For all of us with curiosity for the unknown and an interest in exploring the world, studying abroad is an integral part of our education. Choosing where we want to go can be an extremely difficult decision, and one that we make for very different reasons. Some of us are interested in learning a second language. Some are required to take a certain program or classes that are offered at specific location. Some of us may have a personal or family connection to our desired destination. Whatever the reason may be, deciding where to go abroad is the first major step we take towards this life-changing experience.
As North Americans learning Spanish, we have so many resources at our fingertips! Spanish is the second most spoken language in the United States and Latin Americans make up the largest minority group. There is a long list of incredible destinations waiting for those looking to improve their Spanish skills. However, according to Open Doors data on education abroad, Spain ranks within the top 5 of the most popular study abroad destinations for U.S. students in the world.
So just why do so many students, including yours truly, still choose to study in Spain over Latin America?
While there might not be a real answer to why people don’t choose to study in Latin America, there are certainly many reasons why people would choose to study in Spain, given that 53% of American students that went abroad between 2013 and 2014 studied in Europe (according to the 2015 Open Doors Report on International Education Exchange.) By planning strategically, traveling through Europe can be cheaper and easier than one might imagine. There are so many different countries to explore, each with their own language and culture. However, as international education grows and becomes more popular among students, we are realizing the benefits of studying abroad in what is now being referred to as “non-traditional locations,” such as Latin America, the Middle East, and Asia.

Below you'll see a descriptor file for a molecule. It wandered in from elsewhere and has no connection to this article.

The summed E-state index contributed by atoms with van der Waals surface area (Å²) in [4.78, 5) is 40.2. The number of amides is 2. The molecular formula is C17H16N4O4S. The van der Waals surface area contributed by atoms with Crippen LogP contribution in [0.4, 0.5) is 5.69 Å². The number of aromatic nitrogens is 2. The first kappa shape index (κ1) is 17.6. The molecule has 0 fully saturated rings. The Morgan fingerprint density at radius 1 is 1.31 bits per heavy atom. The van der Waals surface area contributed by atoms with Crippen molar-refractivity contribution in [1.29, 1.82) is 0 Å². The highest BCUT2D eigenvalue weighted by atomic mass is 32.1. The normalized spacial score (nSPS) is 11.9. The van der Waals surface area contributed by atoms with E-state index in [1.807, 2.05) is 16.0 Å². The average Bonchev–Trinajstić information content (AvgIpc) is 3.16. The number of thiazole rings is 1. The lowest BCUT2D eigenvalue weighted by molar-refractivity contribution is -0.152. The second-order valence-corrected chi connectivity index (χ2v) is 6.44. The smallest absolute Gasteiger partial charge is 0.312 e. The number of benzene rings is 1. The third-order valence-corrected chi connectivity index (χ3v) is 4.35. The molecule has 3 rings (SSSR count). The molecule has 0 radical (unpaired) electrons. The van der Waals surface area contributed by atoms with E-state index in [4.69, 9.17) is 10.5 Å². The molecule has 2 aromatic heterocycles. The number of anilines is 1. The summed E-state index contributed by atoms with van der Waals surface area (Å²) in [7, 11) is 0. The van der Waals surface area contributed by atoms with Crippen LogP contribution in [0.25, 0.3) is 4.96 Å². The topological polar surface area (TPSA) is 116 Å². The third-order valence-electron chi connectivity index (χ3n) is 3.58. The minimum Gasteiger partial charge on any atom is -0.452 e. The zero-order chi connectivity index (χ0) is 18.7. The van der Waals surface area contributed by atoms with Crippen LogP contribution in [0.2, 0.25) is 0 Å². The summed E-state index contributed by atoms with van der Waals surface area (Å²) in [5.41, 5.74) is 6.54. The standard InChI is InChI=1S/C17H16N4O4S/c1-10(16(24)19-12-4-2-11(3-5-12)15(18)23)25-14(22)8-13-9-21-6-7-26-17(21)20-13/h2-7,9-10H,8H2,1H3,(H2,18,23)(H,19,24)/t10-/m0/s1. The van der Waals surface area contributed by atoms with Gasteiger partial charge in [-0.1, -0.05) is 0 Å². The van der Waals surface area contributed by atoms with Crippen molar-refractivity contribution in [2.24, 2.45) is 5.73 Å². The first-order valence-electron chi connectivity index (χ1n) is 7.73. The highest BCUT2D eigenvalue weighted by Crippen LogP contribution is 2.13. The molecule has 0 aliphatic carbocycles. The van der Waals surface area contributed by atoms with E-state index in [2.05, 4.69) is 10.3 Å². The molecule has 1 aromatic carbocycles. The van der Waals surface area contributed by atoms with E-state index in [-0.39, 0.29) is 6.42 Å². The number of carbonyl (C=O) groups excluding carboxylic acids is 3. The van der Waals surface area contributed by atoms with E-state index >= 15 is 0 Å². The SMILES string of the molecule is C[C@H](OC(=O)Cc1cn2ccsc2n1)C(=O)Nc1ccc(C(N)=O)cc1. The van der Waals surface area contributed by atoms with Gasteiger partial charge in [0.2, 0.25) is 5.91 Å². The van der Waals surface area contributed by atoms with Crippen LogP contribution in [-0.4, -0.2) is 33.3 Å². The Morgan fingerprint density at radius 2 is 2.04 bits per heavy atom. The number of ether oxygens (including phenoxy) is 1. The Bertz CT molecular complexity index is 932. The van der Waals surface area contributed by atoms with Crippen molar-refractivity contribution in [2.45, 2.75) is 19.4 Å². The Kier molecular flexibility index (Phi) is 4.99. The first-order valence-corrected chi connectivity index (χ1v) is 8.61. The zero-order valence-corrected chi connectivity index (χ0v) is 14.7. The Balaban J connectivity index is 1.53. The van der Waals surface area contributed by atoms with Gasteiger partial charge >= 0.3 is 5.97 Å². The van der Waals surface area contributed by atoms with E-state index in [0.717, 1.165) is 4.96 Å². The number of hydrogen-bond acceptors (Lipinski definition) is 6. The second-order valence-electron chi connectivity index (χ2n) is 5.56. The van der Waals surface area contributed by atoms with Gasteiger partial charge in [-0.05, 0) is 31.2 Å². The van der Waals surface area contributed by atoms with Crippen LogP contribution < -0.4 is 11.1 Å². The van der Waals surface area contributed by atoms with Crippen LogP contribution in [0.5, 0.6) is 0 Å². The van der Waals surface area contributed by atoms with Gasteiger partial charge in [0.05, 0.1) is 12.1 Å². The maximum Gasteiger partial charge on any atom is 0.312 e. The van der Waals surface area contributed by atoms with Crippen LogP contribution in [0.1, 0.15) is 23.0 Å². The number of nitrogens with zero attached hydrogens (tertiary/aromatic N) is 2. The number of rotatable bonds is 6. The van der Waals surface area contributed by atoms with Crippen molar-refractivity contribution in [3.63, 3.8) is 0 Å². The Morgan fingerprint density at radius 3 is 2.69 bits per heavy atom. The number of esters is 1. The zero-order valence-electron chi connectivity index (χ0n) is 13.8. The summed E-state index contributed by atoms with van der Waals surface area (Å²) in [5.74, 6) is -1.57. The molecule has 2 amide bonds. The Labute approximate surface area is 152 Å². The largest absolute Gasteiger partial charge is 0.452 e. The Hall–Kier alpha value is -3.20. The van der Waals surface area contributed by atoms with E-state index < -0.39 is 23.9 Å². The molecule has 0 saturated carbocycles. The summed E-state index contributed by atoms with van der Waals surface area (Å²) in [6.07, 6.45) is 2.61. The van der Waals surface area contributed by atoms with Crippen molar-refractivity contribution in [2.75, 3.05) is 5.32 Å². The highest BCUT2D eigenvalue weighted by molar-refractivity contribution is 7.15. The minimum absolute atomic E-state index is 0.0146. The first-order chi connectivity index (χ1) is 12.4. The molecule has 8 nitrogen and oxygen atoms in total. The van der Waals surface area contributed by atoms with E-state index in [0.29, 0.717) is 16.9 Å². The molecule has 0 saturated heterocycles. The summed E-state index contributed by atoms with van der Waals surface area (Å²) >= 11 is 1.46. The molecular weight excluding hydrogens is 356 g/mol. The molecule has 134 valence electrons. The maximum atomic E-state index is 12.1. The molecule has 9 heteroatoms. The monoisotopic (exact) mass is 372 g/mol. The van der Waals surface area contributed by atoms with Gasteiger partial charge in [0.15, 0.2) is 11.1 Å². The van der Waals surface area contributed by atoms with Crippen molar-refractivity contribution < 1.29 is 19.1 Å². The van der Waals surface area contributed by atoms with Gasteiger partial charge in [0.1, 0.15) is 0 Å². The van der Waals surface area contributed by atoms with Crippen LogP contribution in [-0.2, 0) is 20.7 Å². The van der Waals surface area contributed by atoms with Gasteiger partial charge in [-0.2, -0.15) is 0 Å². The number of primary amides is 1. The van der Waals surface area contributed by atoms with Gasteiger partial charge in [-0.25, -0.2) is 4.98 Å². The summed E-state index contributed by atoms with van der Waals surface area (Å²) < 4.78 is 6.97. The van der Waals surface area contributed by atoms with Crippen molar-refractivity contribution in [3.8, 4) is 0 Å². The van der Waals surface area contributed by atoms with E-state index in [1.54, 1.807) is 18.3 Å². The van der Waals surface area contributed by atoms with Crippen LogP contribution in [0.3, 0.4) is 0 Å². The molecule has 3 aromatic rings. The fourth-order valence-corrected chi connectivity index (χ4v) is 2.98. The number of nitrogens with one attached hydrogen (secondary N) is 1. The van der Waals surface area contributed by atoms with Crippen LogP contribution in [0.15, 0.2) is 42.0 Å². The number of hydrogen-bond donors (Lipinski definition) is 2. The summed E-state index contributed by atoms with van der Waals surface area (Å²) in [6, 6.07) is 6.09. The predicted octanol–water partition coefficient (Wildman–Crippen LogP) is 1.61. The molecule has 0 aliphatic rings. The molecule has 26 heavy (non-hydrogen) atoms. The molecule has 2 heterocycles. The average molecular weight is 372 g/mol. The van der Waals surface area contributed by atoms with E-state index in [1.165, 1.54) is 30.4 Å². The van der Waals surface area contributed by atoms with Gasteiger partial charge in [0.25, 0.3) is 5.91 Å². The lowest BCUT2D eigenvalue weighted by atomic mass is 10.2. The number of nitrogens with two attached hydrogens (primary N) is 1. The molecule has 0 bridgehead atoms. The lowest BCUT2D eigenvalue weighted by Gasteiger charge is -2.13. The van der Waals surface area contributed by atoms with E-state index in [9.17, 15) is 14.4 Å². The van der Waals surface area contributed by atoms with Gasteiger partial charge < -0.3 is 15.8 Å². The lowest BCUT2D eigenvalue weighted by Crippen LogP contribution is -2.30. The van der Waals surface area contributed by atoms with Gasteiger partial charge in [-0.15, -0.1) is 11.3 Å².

I studied abroad in Latin America for the first time as a graduate student after spending several years in Spain. I spent a summer semester in Buenos Aires, Argentina, and the experience holds a very special place in my heart. It changed my own perspective about Latin America and showed me the many benefits of studying abroad there. I’ve thought long and hard about what Latin America has to offer and my own experiences that shaped my time abroad, and here are some of main reasons why I would encourage you to choose to explore this region.
1) US Contact with Latin America
There are roughly 55 million Latinos living in the U.S. and that number is expected to grow significantly over the next 30 years. There is a huge influence of these cultures across the country, whether it be Mexican, Puerto Rican, Cuban, Colombian, Venezuelan… etc. The dialects and cultures that we as Americans are most likely to come in contact with while living in the United States come from these Latin American countries, among many more. We will hear these dialects of Spanish in the news and on the streets. We may have celebrated the Day of the Dead, gone to a quinceañera, or smacked a piñata. Around the corner we may dig into a delicious taco, enjoy a mouth-watering arepa, or fix our sweet-tooth with some savory churros con chocolate. Whatever our personal experiences are with Latin American cultures, our contact is constant and ever-growing; therefore, it is very useful for future Spanish-language learners living in the U.S. to experience their time abroad in Latin America.